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BSN Exclusive: Chauncey Billups opens up on desire to run an NBA franchise, dishes on Nuggets’ core

Credit: Brace Hemmelgarn-USA TODAY Sports

This past July, Chauncey Billups took his name out of consideration for the Cleveland Cavaliers' President of Basketball Operations, telling ESPN's The Undefeated that "it just wasn’t time." Billups resumed his role at ESPN as an NBA analyst and will be in the broadcast booth for the first time Wednesday when the Denver Nuggets host the Cleveland Cavaliers (8:30 p.m. ESPN).

Billups is happy in his current job and said he isn't actively soliciting front office opportunities across the league. But his aspiration to run an NBA franchise still burns strong.

"It's still a desire of mine," Billups told BSN Denver. "When it's time, it will happen."

The five-time All-Star, 2004 NBA Finals MVP and future Hall-of-Famer who said he's not interested in coaching, seems like a natural fit for any top basketball decision-making post. During his playing days, Billups boasted one of the league's top basketball IQ's and his clout amongst the rest of the NBA would likely go a long way when pitching marquee free agents.

Whenever the next front office opening comes about, Billups will listen.

"Most of the time when you get a job like that, it's because the situation is not good," Billups said. "If it was that good, that job wouldn't be open. Sometimes it's about fit but at the end of the day, there are only 30 of those jobs in the world. So if somebody's interested in you, you have to strongly consider that if its something that you're passionate about and it's something you want to do."

Until then Billups — who was raised in the Park Hill neighborhood of East Denver, went to the University of Colorado and still makes his home in Denver today — will continue in his role at ESPN. He said he's a fan of the present-day Nuggets and the franchise he spent a total of five seasons with throughout his 17-year career.

"The only thing they're missing to me is experience," Billups said. "It's just, you gotta go through it to get that."

The Nuggets boast their fair share of veterans. Richard Jefferson played in back-to-back NBA Finals before he was cut loose from Cleveland last summer and soon-after inked a contract with Denver. Paul Millsap is a four-time All-Star and Darrell Arthur and Mason Plumlee have both played roles on playoff teams throughout their respective careers.

Nikola Jokic, Jamal Murray and Gary Harris — who make up the Nuggets' young core — haven't. That's who Denver will lean on over its remaining 18 regular-season games. The Nuggets are trying to break a four-year playoff drought and enter Wednesday's matchup against Cleveland with a half-game lead on the Los Angeles Clippers for the Western Conference's final playoff spot.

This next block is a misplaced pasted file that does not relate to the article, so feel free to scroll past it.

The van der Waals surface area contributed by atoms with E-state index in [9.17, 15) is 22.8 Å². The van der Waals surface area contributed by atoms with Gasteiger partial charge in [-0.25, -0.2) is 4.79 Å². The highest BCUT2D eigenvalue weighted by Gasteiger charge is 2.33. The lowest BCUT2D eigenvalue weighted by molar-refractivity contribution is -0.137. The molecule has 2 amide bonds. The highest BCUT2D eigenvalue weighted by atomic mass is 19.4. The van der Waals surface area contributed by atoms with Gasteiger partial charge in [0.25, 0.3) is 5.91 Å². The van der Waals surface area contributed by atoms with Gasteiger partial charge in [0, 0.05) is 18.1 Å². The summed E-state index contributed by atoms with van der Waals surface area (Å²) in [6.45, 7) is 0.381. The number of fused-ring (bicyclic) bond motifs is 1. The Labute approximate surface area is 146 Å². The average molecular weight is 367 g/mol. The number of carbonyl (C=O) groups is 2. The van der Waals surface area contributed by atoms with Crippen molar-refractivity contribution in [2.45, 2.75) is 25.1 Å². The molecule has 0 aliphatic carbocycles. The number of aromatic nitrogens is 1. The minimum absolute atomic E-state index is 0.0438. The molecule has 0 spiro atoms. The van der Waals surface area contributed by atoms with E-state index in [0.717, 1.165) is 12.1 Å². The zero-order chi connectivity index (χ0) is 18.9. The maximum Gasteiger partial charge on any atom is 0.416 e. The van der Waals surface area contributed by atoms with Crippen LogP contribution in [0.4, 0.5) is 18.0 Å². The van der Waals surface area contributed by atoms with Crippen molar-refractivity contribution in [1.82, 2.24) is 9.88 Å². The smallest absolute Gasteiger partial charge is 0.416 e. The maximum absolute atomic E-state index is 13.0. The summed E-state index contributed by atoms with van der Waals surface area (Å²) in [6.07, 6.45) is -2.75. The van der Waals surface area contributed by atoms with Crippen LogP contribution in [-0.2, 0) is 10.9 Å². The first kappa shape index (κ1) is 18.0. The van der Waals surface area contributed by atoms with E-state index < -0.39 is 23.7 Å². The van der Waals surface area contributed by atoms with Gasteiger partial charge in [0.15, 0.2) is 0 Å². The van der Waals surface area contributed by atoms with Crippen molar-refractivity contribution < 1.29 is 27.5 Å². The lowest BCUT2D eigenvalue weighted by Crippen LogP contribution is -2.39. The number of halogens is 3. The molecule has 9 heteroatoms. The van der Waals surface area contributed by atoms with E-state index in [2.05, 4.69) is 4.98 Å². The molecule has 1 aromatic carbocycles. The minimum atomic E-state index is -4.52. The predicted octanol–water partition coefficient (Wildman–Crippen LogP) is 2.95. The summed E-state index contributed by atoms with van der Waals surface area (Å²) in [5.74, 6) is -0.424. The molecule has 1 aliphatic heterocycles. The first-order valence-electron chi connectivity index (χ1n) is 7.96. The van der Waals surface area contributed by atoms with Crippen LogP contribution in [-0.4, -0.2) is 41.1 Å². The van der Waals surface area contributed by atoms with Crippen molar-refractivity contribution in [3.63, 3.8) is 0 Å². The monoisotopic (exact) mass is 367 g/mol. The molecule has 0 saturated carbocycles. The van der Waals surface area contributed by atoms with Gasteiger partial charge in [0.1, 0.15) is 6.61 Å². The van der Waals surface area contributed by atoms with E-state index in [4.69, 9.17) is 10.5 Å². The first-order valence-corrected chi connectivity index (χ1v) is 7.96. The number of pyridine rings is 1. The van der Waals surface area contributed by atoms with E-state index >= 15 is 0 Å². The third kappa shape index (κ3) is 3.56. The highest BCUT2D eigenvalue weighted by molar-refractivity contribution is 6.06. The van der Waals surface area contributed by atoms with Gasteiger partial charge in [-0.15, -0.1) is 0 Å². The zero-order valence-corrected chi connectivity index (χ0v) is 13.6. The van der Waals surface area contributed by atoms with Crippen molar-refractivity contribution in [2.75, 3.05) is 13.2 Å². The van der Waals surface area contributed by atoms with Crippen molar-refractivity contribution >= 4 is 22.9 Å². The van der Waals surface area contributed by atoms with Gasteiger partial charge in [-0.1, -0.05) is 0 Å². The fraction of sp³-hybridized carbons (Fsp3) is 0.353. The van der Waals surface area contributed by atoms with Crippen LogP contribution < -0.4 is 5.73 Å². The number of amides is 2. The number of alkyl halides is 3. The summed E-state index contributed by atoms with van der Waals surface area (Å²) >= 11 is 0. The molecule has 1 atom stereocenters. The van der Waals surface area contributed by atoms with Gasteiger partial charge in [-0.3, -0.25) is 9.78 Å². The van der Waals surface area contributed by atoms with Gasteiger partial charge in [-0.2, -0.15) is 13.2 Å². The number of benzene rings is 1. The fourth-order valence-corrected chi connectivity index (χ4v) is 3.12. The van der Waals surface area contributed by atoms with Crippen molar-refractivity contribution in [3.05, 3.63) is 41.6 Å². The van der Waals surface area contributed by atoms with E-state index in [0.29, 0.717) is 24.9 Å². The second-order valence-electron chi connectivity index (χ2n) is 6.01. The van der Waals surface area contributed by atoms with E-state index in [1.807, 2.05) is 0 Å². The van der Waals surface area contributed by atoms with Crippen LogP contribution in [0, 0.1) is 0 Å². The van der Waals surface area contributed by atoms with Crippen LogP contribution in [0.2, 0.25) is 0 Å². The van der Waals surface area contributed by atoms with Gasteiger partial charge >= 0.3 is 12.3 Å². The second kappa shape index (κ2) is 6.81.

After playing at an All-NBA level in February and posting averages of 21.9 points on 55.6 percent shooting from the field and 56.3 percent from three, 11.3 rebounds and nine assists for the month, Jokic has struggled offensively in March. Over his last three outings, Jokic is averaging just 7.3 points, 8.3 rebounds and 6.0 assists. His offensive slump coincided with Paul Millsap returning to Denver's starting lineup following a left wrist injury that sidelined the four-time All-Star for 44 games.

"He makes the game so easy for everybody," Billups said of Jokic. "He can score. There's nothing that he can't do, except jump. I love watching him play. He's a basketball player. I'm a guy who puts a lot of stock in just basketball IQ. I love what he brings to the table."

Murray, another one of Denver's building blocks, might remind Billups a little bit of himself. The 21-year-old never shies away from the moment in a similar fashion to Billups. The latter eventually earned the nickname of Mr. Big Shot, for his late-game antics.

"He's fearless," Billups said. "He makes big shots. He takes them and doesn't back down from any challenge. He's not only a scorer. He's a shooter too. Some people are just scorers but they can't really shoot.

"Scoring is the best part of his game but that's tough because there's a lot of people that can score on the team and you're the guy responsible for getting them in position to get their shots off. It's a thin line and I think that's why it has been so important for him to play with a guy like Jokic and Millsap. Two guys who are facilitators which takes a lot of pressure off of him to make plays for everybody. He can just do what he does. And that's score."

Billups said he would have loved to play with a playmaker like Jokic, who he will watch in person Wednesday. He'll try and appreciate his unique style of play as a big man while managing color commentary duties for the first time in his career.

"I'm a prep guy anyway from my studio shows but it's a different kind of prep for this. I'm not nervous, I'm cool, man," Billups said. "I'm looking forward to it. It's always something I wanted to try. I'm excited about the opportunity."

Billup's hard-working nature means he isn't sweating his first appearance in the broadcast booth. It's hard to imagine Billups' nerves getting the better of him if he's running an NBA franchise at this point next season either.

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